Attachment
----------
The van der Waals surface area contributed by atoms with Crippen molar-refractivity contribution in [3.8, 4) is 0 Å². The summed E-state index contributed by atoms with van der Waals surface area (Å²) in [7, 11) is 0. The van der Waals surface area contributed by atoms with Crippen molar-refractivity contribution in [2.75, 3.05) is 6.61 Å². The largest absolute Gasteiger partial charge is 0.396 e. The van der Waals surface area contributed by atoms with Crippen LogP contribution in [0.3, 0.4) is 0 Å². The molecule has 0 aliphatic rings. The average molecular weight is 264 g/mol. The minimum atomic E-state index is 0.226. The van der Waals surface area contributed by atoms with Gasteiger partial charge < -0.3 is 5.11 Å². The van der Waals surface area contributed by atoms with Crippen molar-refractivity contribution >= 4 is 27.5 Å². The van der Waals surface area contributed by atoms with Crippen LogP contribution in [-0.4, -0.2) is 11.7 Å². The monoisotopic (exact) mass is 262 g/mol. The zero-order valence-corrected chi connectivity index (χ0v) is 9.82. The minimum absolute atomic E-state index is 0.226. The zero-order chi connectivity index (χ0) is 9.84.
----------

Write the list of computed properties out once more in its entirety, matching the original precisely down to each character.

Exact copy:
The van der Waals surface area contributed by atoms with Crippen molar-refractivity contribution in [3.8, 4) is 0 Å². The summed E-state index contributed by atoms with van der Waals surface area (Å²) in [7, 11) is 0. The van der Waals surface area contributed by atoms with Crippen molar-refractivity contribution in [2.75, 3.05) is 6.61 Å². The largest absolute Gasteiger partial charge is 0.396 e. The van der Waals surface area contributed by atoms with Crippen LogP contribution in [0.3, 0.4) is 0 Å². The molecule has 0 aliphatic rings. The average molecular weight is 264 g/mol. The minimum atomic E-state index is 0.226. The van der Waals surface area contributed by atoms with Gasteiger partial charge < -0.3 is 5.11 Å². The van der Waals surface area contributed by atoms with Crippen molar-refractivity contribution >= 4 is 27.5 Å². The van der Waals surface area contributed by atoms with Crippen LogP contribution in [-0.4, -0.2) is 11.7 Å². The monoisotopic (exact) mass is 262 g/mol. The zero-order valence-corrected chi connectivity index (χ0v) is 9.82. The minimum absolute atomic E-state index is 0.226. The zero-order chi connectivity index (χ0) is 9.84.